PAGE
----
Oklahoma

We made a stop in Tulsa, Oklahoma, one of the United States’ largest concentration of Art-Deco architecture. Art-Deco can be found throughout the city's older neighborhoods, in downtown and midtown. 

2017 Louise Levergneux, driving on the Boulder Avenue Bridge in Tulsa, Oklahoma

Mouth open, viewing amazing details all the way to the top of the Boston Avenue Methodist Church. The soaring 225 foot (68.5m) straight lines of the tower provide physical, visual, and philosophical linkage to the Gothic Cathedrals of past ages. The design of the edifice is credited to Adah Robinson and Bruce Goff.

© 2017 Louise Levergneux, Boston Avenue Methodist Church

© 2017 Louise Levergneux, Boston Avenue Methodist Church

© 2017 Louise Levergneux, Boston Avenue Methodist Church detail

© 2017 Louise Levergneux, Boston Avenue Methodist Church detail

© 2017 Louise Levergneux, Blue Dome, built in 1924, served as the White Star Gulf Oil Station in the day.

© 2017 Louise Levergneux, Blue Dome, built in 1924, served as the White Star Gulf Oil Station in the day.

© 2017 Louise Levergneux, Alfred C. Fabry was the architect of the Mincks-Adams Hotel. The building is 195 feet (59m) high, making it the 18th tallest building in Tulsa.

© 2017 Louise Levergneux, Alfred C. Fabry was the architect of the Mincks-Adams Hotel. The building is 195 feet (59m) high, making it the 18th tallest building in Tulsa.

I enjoyed the gargoyles presiding above the Boston Avenue entrance to the lobby of The Philtower, which complements the tower’s exterior.

© 2017 Louise Levergneux, The Philtower, detail

© 2017 Louise Levergneux, The Philtower, detail

The BOK Center, designed by César Pelli, is Tulsa's new arena which incorporates many of the city's prominent themes—Native American, Art-Deco, and contemporary architecture.

© 2017 Louise Levergneux, The BOK Center

© 2017 Louise Levergneux, The BOK Center

This city and its architecture brought to mind Thomas Parker Williams artists’ book entitled Spiral Dome.

© 2016 Thomas Parker Williams, Spiral Dome

© 2016 Thomas Parker Williams, Spiral Dome

Spiral Dome began as an idea for a call from a museum in Philadelphia to respond to one of the books in their collection. The book was an 18th-century handbook for building construction. I have always enjoyed James Turrell's Skyspaces and thought about doing something like that with 18th-century construction methods. I made my proposal and did not get in the show but the idea would not die. 

After many trials and testing, Thomas figured out how to make his artists' book a pop-up that would fold into a box. 

As I was designing the parts, I thought this concept could also be executed in steel as a real temple like structure, and the book "Spiral Dome:  Sculptures in Paper and Steel" was born.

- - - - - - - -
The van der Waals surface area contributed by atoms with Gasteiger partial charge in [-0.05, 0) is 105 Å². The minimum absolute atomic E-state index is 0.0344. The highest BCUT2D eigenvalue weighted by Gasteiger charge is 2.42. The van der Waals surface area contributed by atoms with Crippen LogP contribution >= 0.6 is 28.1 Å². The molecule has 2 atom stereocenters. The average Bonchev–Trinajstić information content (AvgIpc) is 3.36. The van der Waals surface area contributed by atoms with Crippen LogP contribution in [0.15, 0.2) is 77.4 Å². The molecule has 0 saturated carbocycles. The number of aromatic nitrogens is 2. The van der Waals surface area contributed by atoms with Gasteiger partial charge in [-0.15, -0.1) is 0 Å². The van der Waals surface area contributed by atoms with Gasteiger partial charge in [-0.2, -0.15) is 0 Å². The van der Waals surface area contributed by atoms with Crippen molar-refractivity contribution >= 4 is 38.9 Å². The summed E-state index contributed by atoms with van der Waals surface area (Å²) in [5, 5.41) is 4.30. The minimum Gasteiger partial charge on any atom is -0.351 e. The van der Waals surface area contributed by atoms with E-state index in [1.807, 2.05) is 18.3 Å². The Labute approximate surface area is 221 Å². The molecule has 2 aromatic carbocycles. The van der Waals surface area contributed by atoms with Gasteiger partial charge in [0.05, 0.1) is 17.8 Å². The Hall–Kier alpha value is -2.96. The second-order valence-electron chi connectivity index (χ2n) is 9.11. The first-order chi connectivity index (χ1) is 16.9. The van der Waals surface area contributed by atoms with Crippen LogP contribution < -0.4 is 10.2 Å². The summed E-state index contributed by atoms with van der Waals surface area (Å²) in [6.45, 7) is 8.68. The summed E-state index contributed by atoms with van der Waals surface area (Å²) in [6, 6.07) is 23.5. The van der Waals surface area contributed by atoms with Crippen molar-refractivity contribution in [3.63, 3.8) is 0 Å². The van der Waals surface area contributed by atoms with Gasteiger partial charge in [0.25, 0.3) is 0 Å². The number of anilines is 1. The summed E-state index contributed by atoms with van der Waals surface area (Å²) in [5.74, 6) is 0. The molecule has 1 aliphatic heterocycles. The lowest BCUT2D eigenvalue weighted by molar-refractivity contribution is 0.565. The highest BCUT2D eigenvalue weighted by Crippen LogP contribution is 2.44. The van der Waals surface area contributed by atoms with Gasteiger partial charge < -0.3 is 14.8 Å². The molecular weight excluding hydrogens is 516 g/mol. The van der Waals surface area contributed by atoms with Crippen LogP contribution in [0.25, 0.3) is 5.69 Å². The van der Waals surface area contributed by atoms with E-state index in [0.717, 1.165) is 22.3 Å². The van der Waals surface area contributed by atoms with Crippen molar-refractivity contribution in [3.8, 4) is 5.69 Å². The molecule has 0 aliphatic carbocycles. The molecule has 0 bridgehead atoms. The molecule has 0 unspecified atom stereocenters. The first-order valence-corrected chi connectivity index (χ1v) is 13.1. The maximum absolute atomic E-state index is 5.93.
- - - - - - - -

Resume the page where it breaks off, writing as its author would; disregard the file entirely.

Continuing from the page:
© 2016 Thomas Parker Williams, Spiral Dome

© 2016 Thomas Parker Williams, Spiral Dome

© 2016 Thomas Parker Williams, Spiral Dome, mounted on a six-part folding base, the book fits into a storage box.

© 2016 Thomas Parker Williams, Spiral Dome, mounted on a six-part folding base, the book fits into a storage box.

The Paper Sculpture is a movable book made of 145 unique cut paper parts bound with black Tyvek. The 145 unique parts include 19 ribs, 18 double hinge sets, and 108 exterior panels that form 18 sections. The starting rib is fixed to the base. To facilitate display, ribs 4, 7, 10, 13, 16 and 19 contain magnets that connect with steel contact points on the base.
© 2016 Thomas Parker Williams, Spiral Dome

© 2016 Thomas Parker Williams, Spiral Dome

Spiral Dome was designed with 3D CAD software. 145 unique parts for the Movable Paper Sculpture were cut and assembled by hand. Ribs, base, and box are constructed of museum board; various papers were used for the panels and hinges. The hinge connectors and binding material are black Tyvek. Covers of the storage box and accompanying book are etterpress printed from polymer plates.letterpress printed from polymer plates.letterpress printed from polymer plates.letterpress printed from polymer plates.
© 2016 Thomas Parker Williams, Spiral Dome

© 2016 Thomas Parker Williams, Spiral Dome

© 2016 Thomas Parker Williams, Spiral Dome

© 2016 Thomas Parker Williams, Spiral Dome

© 2016 Thomas Parker Williams, Spiral Dome

© 2016 Thomas Parker Williams, Spiral Dome

While working on the Spiral Dome Movable Paper Sculpture, I realized it could function as a model for a permanent installation, which I call the Proposed Steel Sculpture. I made preliminary drawings for constructing such a structure. It is illustrated on the cover of the book.
To create the spiral in both models, 18 sections increment in height and dimension from the center of the structure by a factor of 1.014 for each successive section. The last section differs in scale from the first by a factor of 1.2666 or 1.014 to the 17th power. All elements in both sculptures – ribs, hinges or braces, and panels – increment by the same scale factor, as shown in the drawings.

Spiral Dome is part of The UC Berkeley, Environmental Design Library, Special Collections; the Columbia University Avery Architectural and Fine Arts Library; and the MICA, Decker Library, Artist Book Collection.

Don’t forget passed creations will influence your work in the future.